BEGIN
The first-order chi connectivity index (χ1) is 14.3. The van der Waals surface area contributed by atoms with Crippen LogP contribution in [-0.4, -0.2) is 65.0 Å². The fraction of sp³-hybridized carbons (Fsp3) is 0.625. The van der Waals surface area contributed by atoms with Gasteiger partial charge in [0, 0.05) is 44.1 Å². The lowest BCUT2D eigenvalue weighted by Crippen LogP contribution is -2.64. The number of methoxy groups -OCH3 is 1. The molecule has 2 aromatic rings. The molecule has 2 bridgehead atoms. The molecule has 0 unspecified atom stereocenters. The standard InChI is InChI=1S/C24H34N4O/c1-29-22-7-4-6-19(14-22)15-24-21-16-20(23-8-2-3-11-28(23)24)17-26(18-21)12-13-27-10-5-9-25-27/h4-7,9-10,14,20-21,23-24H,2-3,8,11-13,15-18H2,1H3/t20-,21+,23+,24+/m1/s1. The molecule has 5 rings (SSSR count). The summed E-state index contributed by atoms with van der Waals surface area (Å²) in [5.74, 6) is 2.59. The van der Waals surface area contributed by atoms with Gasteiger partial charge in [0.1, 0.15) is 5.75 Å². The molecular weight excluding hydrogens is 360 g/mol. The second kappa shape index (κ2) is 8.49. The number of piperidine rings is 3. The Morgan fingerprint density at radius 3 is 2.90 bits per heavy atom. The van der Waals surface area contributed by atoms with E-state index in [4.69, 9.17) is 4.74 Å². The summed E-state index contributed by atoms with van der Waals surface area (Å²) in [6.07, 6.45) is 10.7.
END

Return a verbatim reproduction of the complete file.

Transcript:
The first-order chi connectivity index (χ1) is 14.3. The van der Waals surface area contributed by atoms with Crippen LogP contribution in [-0.4, -0.2) is 65.0 Å². The fraction of sp³-hybridized carbons (Fsp3) is 0.625. The van der Waals surface area contributed by atoms with Gasteiger partial charge in [0, 0.05) is 44.1 Å². The lowest BCUT2D eigenvalue weighted by Crippen LogP contribution is -2.64. The number of methoxy groups -OCH3 is 1. The molecule has 2 aromatic rings. The molecule has 2 bridgehead atoms. The molecule has 0 unspecified atom stereocenters. The standard InChI is InChI=1S/C24H34N4O/c1-29-22-7-4-6-19(14-22)15-24-21-16-20(23-8-2-3-11-28(23)24)17-26(18-21)12-13-27-10-5-9-25-27/h4-7,9-10,14,20-21,23-24H,2-3,8,11-13,15-18H2,1H3/t20-,21+,23+,24+/m1/s1. The molecule has 5 rings (SSSR count). The summed E-state index contributed by atoms with van der Waals surface area (Å²) in [5.74, 6) is 2.59. The van der Waals surface area contributed by atoms with Gasteiger partial charge in [0.1, 0.15) is 5.75 Å². The molecular weight excluding hydrogens is 360 g/mol. The second kappa shape index (κ2) is 8.49. The number of piperidine rings is 3. The Morgan fingerprint density at radius 3 is 2.90 bits per heavy atom. The van der Waals surface area contributed by atoms with E-state index in [4.69, 9.17) is 4.74 Å². The summed E-state index contributed by atoms with van der Waals surface area (Å²) in [6.07, 6.45) is 10.7.